Major study to trial peatland restoration methods begins in the Peak District

15 February 2024

Researchers conducting a major long-term study into the effectiveness of different approaches to peatland restoration have begun trialling a range of methods in the Peak District.

On-site monitoring at Combs Moss, near Buxton, will aim to measure the impacts of the restoration techniques on run-off water, carbon levels and biodiversity.

Dr Kirsten Lees, Lecturer in Zero Carbon at the University of Derby, is working with Moors for the Future Partnership on the project, which will test the impacts of different restoration methods on hydrology, biodiversity and carbon. Healthy peatlands store water and slow the flow of rainfall from hills, helping to limit flooding and provide a sustainable source of water. The team is investigating the impacts on these ecosystem services of different restoration methods – planting vegetation such as sphagnum moss, installing dams in eroded gullies, and bunding (using peat from the site to hold the water back).

Peatlands also store significant amounts of carbon, playing a critical role in combatting climate change. As part of the project, Dr Lees and her team will measure the impacts of the changes in water levels on the amount of carbon dioxide and methane they release. Many peatlands in the Peak District and beyond were affected by atmospheric pollution dating back to the Industrial Revolution, leading to intense gully erosion, and causing degradation of the peat and the release of large amounts of carbon into the atmosphere.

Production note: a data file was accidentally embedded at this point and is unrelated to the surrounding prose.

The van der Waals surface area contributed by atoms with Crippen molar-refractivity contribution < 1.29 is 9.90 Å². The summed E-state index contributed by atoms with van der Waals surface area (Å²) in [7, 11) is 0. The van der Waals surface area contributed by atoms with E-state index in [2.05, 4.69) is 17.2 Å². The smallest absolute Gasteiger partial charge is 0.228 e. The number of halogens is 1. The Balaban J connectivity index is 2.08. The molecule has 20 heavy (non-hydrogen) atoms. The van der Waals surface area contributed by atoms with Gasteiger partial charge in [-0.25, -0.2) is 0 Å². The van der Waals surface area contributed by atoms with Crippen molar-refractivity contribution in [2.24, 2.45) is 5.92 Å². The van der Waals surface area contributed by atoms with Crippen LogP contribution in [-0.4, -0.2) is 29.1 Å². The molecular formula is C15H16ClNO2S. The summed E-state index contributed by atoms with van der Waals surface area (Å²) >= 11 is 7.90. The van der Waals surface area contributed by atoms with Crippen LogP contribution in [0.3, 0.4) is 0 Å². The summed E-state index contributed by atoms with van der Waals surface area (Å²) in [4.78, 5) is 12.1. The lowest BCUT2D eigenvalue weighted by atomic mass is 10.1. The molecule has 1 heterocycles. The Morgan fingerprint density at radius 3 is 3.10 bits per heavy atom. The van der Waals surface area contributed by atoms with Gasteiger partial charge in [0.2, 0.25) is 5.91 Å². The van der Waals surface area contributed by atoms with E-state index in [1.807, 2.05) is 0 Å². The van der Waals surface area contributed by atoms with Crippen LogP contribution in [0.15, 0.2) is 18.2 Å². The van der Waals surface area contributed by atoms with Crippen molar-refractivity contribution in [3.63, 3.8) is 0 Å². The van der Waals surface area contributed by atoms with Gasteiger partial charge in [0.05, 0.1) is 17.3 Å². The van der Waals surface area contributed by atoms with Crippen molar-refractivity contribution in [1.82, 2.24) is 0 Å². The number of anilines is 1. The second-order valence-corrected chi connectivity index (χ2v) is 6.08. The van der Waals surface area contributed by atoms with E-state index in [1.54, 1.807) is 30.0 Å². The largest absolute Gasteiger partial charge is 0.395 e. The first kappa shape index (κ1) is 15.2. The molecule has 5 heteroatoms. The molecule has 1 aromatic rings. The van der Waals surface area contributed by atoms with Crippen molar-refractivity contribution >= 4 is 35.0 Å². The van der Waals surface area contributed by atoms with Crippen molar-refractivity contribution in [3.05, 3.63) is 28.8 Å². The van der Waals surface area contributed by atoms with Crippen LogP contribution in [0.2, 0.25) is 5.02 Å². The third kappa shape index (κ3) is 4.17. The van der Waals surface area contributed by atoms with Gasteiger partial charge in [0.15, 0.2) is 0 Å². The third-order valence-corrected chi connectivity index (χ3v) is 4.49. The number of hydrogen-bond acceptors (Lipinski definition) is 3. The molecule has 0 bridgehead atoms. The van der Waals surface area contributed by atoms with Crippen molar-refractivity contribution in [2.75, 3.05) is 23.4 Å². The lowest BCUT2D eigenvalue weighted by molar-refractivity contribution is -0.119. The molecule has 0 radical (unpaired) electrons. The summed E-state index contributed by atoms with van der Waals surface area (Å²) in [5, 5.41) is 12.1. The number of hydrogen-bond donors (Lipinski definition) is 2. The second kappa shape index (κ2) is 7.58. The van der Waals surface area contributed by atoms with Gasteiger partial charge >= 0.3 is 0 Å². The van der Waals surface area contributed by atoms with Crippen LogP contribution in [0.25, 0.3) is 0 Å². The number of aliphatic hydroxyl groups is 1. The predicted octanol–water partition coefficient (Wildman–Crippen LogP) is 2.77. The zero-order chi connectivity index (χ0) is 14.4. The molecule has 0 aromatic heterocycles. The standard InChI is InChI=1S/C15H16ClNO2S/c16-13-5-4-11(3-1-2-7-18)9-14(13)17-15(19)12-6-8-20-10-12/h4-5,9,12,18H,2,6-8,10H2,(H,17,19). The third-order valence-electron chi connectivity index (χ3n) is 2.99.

An upland moorland with scientific equipment
Combs Moss

Dr Lees explains:

“Gully blocking, bunding and vegetation planting have all been used in peatland projects across the UK, but there is limited research into their comparative effectiveness. The findings will help restoration groups to channel funding into the most effective projects, improving carbon storage and flood limitation across our upland environments – important factors in the efforts to reduce the impacts of climate change.”

Restoration of peatland environments usually involves raising the water table so that the peat remains saturated for much of the year. Healthy blanket bog has a high enough level of water to create an environment that prevents the conversion of organic matter into CO2; however, microbes that convert organic matter into methane work better in a fully saturated environment. The study is measuring how the balance of CO2 and methane emissions changes with the different treatments.

The study is planned to take up to five years and the results will influence which restoration methods are prioritised in future projects. 

The project is supported by the Environment Agency, Nestlé Waters UK, Harris & Sheldon Group, and Severn Trent Water.

Find out more about research at the University of Derby.

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